It is widely believed that the war between the Arabs and the Jews began with the Arab invasion on May 15, 1948, immediately after the Jews declared their state. In reality, the war actually began after the U.N. partition resolution, in December 1947. In this communal war, the much better organized and equipped Jews captured the areas that the British were evacuating. An Israeli historian Simha Flapan writes, so successful were the Jewish forces that by the beginning of May 1948, they held most of the territory that was designated for their state by the U.N. resolution.
The success of the Jewish campaign against the Palestinian forces may be gauged by the 300,000 Arab refugees who were forced to flee their homeland before the middle of May 1948. The situation was such an international scandal-comparable to the ethnic cleansing in the former Yugoslavia-that the United States and other countries actually entertained plans to substitute a trusteeship for Palestine rather than allow the U.N. partition resolution to stand. In the event, the Truman administration, with its eye on the Jewish lobby at home, withdrew its objections and was quick to recognize the new Jewish state.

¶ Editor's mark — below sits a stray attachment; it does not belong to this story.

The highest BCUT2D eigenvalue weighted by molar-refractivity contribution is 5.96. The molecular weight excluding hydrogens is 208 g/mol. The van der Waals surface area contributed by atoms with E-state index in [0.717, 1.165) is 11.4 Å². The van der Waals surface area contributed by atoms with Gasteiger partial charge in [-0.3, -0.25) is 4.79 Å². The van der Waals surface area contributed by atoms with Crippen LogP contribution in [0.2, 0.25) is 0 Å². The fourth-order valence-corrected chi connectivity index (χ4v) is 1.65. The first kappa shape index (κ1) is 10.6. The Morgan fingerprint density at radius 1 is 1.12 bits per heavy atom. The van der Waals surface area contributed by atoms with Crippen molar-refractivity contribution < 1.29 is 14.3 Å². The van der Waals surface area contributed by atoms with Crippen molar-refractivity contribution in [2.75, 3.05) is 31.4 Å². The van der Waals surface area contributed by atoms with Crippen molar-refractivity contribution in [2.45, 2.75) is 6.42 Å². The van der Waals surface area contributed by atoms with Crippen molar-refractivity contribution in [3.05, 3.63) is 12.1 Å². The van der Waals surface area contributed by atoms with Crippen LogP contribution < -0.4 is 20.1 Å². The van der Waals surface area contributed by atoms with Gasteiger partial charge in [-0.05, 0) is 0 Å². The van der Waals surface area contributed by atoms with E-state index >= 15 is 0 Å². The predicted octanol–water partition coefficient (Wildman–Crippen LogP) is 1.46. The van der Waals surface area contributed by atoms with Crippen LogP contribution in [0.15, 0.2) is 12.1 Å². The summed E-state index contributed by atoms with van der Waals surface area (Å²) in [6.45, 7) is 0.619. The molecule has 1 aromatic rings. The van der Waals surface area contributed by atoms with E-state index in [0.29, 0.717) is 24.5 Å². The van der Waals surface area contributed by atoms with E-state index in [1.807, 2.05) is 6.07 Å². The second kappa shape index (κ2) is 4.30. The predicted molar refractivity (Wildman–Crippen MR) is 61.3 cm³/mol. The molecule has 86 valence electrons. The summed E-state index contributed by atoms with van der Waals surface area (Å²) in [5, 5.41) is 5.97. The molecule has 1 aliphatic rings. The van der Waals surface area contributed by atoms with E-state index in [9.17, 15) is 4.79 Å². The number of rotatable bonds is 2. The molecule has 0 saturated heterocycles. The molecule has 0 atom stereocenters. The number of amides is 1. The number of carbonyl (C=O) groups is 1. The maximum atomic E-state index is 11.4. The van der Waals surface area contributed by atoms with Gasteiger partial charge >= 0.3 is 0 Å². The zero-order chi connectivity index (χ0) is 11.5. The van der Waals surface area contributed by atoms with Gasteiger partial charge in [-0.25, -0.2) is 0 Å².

When the Jewish leaders declared their new state on May 14, 1948, there were still about 400,000 Palestinians in areas that became Israel. Ben-Gurion's government decided to risk war because they wished to increase their territorial gains and to cleanse the area of more Palestinians. Viewed in the light of Jewish military victories, the Arab invasion of May 15, becomes not, as pictured by the Zionists, an attempt by implacable enemy forces to drive the Jews into the sea, but rather, in large part, a pan-Arab effort to stave off further Jewish gains in Palestine and to stem the flow of even more Palestinian refugees.
Moreover, in Zionist mythology, no credit is given to Jordan, Lebanon, Syria and Egypt for sheltering and sustaining the hundreds of thousands of Palestinian refugees. Indeed, Zionists frequently say that the Arab countries created and maintained the Palestinian refugee problem as a way of scoring propaganda points against Israel. It turns out that the opposite is the case. In Michael Palumbo's The Palestinian Catastrophe: The 1948 Expulsion of a People from Their Homeland (1987), evidence is presented which indicates that Ben-Gurion flatly rejected proposals by the United States and Syria to permanently resettle hundreds of thousands of Palestinian refugees. Palumbo thinks that Ben-Gurion' s motivation was the idea that "as long as the refugee problem remained unsolved there would be tensions in the region which could eventually be used to ignite a new war of conquest."